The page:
How could he gauge whether a cognitive faculty is properly functioning? He certainly can come up with a list of criteria that suits himself, but it would really be little more than a list of genetic fallacies. To the mind in question it may be obvious to them that their mind is functioning perfectly, whether they are on a drug or having a psychotic episode, and could be warranted in rejecting any counter explanation.

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Tony Hoffman December 14, 2009 at 4:58 am

In the Matrix your cognitive abilities perform perfectly and are confirmed empirically — what you (seem to) see, you can (seem to) touch, etc. The brain is normal, it’s how it receives stimuli that is artificial. It’s classic brain-in-the-vat.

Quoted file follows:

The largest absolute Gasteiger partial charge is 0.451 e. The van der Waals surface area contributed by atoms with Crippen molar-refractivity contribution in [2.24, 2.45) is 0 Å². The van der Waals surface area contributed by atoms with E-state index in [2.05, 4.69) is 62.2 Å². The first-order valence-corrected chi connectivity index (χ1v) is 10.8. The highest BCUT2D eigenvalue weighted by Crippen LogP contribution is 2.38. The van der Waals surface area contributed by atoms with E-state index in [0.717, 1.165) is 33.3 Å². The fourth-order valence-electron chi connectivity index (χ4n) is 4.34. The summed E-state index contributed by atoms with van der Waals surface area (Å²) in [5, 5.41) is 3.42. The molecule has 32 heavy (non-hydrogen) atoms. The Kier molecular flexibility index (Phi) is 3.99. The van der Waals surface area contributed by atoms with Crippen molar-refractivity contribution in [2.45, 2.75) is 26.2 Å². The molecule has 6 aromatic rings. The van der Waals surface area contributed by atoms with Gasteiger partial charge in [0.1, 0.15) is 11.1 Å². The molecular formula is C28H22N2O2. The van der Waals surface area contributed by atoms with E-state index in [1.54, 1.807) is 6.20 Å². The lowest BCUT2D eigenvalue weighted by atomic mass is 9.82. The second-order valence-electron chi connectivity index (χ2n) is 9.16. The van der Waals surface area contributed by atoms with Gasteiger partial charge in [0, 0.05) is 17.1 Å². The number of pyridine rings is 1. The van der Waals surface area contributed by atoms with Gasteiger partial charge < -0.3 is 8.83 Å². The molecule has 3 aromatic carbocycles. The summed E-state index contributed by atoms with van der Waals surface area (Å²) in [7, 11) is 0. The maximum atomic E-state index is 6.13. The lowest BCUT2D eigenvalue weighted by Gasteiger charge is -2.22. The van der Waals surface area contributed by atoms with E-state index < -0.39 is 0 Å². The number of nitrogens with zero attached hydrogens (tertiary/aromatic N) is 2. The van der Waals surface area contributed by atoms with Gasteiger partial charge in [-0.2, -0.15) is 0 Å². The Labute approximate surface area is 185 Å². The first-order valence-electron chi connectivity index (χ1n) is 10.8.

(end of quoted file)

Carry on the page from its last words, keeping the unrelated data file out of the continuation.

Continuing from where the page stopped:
What Craig is claiming can’t be tested empirically. We normally call these beliefs delusions, and because Craig would not grant credibility to those who claim similar “knowledge” his appears to be just a case of special pleading.

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drj December 14, 2009 at 5:06 am

Tony Hoffman: More to the question, isn’t the absence of a defeater a ridiculously low threshold to apply to “knowledge?” My belief in Bigfoot’s existence can easily be held without a defeater, for instance. In fact, there is no defeater for my belief in Bigfoot. If the absence of a defeater for its beliefs is the territory that Christianity wants to occupy, then there’s little point in discussing it.  

I think thats kind of the crux of reformed epistemology, which I feel can be summarized as:

“If you can’t falsify it (and perhaps even if you can), my belief is reasonable and warranted. So there! Thhhhhptttt!!!”

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ayer December 14, 2009 at 5:13 am